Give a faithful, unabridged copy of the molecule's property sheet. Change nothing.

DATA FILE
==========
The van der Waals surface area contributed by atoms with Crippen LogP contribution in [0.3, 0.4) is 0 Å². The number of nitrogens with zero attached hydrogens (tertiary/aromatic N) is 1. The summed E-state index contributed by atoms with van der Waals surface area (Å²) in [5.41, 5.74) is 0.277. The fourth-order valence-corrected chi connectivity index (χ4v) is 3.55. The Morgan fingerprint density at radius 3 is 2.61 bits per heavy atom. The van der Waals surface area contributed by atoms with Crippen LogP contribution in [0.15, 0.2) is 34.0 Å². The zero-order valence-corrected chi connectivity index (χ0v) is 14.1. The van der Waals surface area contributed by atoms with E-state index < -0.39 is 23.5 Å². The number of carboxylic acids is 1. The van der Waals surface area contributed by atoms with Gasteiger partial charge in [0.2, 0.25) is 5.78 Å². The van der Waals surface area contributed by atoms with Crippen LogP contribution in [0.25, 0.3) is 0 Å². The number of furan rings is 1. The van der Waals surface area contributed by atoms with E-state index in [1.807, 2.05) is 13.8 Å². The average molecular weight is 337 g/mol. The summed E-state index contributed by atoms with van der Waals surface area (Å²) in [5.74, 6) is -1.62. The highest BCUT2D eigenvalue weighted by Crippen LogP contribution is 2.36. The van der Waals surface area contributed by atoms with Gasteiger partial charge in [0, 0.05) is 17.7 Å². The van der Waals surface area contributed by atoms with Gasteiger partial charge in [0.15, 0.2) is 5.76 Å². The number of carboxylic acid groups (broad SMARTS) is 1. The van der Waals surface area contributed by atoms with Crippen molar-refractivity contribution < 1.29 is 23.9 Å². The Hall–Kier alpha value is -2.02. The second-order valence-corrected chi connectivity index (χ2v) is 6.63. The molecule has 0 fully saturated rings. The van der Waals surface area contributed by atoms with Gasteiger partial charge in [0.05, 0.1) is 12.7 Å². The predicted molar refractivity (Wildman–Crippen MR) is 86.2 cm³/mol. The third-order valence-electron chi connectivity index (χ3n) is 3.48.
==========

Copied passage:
The van der Waals surface area contributed by atoms with Crippen LogP contribution in [0.3, 0.4) is 0 Å². The number of nitrogens with zero attached hydrogens (tertiary/aromatic N) is 1. The summed E-state index contributed by atoms with van der Waals surface area (Å²) in [5.41, 5.74) is 0.277. The fourth-order valence-corrected chi connectivity index (χ4v) is 3.55. The Morgan fingerprint density at radius 3 is 2.61 bits per heavy atom. The van der Waals surface area contributed by atoms with Crippen LogP contribution in [0.15, 0.2) is 34.0 Å². The zero-order valence-corrected chi connectivity index (χ0v) is 14.1. The van der Waals surface area contributed by atoms with E-state index < -0.39 is 23.5 Å². The number of carboxylic acids is 1. The van der Waals surface area contributed by atoms with Gasteiger partial charge in [0.2, 0.25) is 5.78 Å². The van der Waals surface area contributed by atoms with Crippen LogP contribution in [0.25, 0.3) is 0 Å². The number of furan rings is 1. The van der Waals surface area contributed by atoms with E-state index in [1.807, 2.05) is 13.8 Å². The average molecular weight is 337 g/mol. The summed E-state index contributed by atoms with van der Waals surface area (Å²) in [5.74, 6) is -1.62. The highest BCUT2D eigenvalue weighted by Crippen LogP contribution is 2.36. The van der Waals surface area contributed by atoms with Gasteiger partial charge in [0, 0.05) is 17.7 Å². The van der Waals surface area contributed by atoms with Gasteiger partial charge in [0.15, 0.2) is 5.76 Å². The number of carboxylic acid groups (broad SMARTS) is 1. The van der Waals surface area contributed by atoms with Crippen molar-refractivity contribution < 1.29 is 23.9 Å². The Hall–Kier alpha value is -2.02. The second-order valence-corrected chi connectivity index (χ2v) is 6.63. The molecule has 0 fully saturated rings. The van der Waals surface area contributed by atoms with Gasteiger partial charge in [0.05, 0.1) is 12.7 Å². The predicted molar refractivity (Wildman–Crippen MR) is 86.2 cm³/mol. The third-order valence-electron chi connectivity index (χ3n) is 3.48.